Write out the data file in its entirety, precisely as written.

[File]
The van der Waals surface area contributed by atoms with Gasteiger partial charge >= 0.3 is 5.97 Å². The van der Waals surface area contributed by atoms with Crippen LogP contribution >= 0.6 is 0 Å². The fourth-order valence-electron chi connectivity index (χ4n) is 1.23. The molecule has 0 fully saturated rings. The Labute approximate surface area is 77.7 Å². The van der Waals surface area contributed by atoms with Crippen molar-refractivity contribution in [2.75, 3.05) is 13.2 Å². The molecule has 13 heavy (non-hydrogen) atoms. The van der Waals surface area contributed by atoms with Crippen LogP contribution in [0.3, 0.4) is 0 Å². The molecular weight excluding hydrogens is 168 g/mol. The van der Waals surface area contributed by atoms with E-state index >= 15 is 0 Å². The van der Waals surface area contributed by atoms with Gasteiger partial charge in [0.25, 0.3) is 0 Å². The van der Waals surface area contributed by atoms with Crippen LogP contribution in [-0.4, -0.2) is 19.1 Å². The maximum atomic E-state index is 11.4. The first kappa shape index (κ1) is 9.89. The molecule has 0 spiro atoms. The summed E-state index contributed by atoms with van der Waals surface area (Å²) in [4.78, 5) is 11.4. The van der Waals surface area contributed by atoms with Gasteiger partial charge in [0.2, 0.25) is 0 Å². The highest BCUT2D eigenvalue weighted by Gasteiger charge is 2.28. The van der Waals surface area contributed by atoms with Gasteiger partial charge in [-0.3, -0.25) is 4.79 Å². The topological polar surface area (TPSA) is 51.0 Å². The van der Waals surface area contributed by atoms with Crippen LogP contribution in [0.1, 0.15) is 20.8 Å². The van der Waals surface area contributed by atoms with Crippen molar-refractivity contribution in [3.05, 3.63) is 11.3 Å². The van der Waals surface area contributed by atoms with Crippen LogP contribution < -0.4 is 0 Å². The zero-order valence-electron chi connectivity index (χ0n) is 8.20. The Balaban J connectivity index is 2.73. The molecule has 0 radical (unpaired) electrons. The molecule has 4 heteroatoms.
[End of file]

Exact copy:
The van der Waals surface area contributed by atoms with Gasteiger partial charge >= 0.3 is 5.97 Å². The van der Waals surface area contributed by atoms with Crippen LogP contribution >= 0.6 is 0 Å². The fourth-order valence-electron chi connectivity index (χ4n) is 1.23. The molecule has 0 fully saturated rings. The Labute approximate surface area is 77.7 Å². The van der Waals surface area contributed by atoms with Crippen molar-refractivity contribution in [2.75, 3.05) is 13.2 Å². The molecule has 13 heavy (non-hydrogen) atoms. The van der Waals surface area contributed by atoms with Crippen LogP contribution in [0.3, 0.4) is 0 Å². The molecular weight excluding hydrogens is 168 g/mol. The van der Waals surface area contributed by atoms with E-state index >= 15 is 0 Å². The van der Waals surface area contributed by atoms with Gasteiger partial charge in [0.25, 0.3) is 0 Å². The van der Waals surface area contributed by atoms with Crippen LogP contribution in [-0.4, -0.2) is 19.1 Å². The maximum atomic E-state index is 11.4. The first kappa shape index (κ1) is 9.89. The molecule has 0 spiro atoms. The summed E-state index contributed by atoms with van der Waals surface area (Å²) in [4.78, 5) is 11.4. The van der Waals surface area contributed by atoms with Gasteiger partial charge in [0.2, 0.25) is 0 Å². The highest BCUT2D eigenvalue weighted by Gasteiger charge is 2.28. The van der Waals surface area contributed by atoms with Gasteiger partial charge in [-0.3, -0.25) is 4.79 Å². The topological polar surface area (TPSA) is 51.0 Å². The van der Waals surface area contributed by atoms with Crippen LogP contribution in [0.1, 0.15) is 20.8 Å². The van der Waals surface area contributed by atoms with Crippen molar-refractivity contribution in [3.05, 3.63) is 11.3 Å². The van der Waals surface area contributed by atoms with Crippen LogP contribution < -0.4 is 0 Å². The zero-order valence-electron chi connectivity index (χ0n) is 8.20. The Balaban J connectivity index is 2.73. The molecule has 0 radical (unpaired) electrons. The molecule has 4 heteroatoms.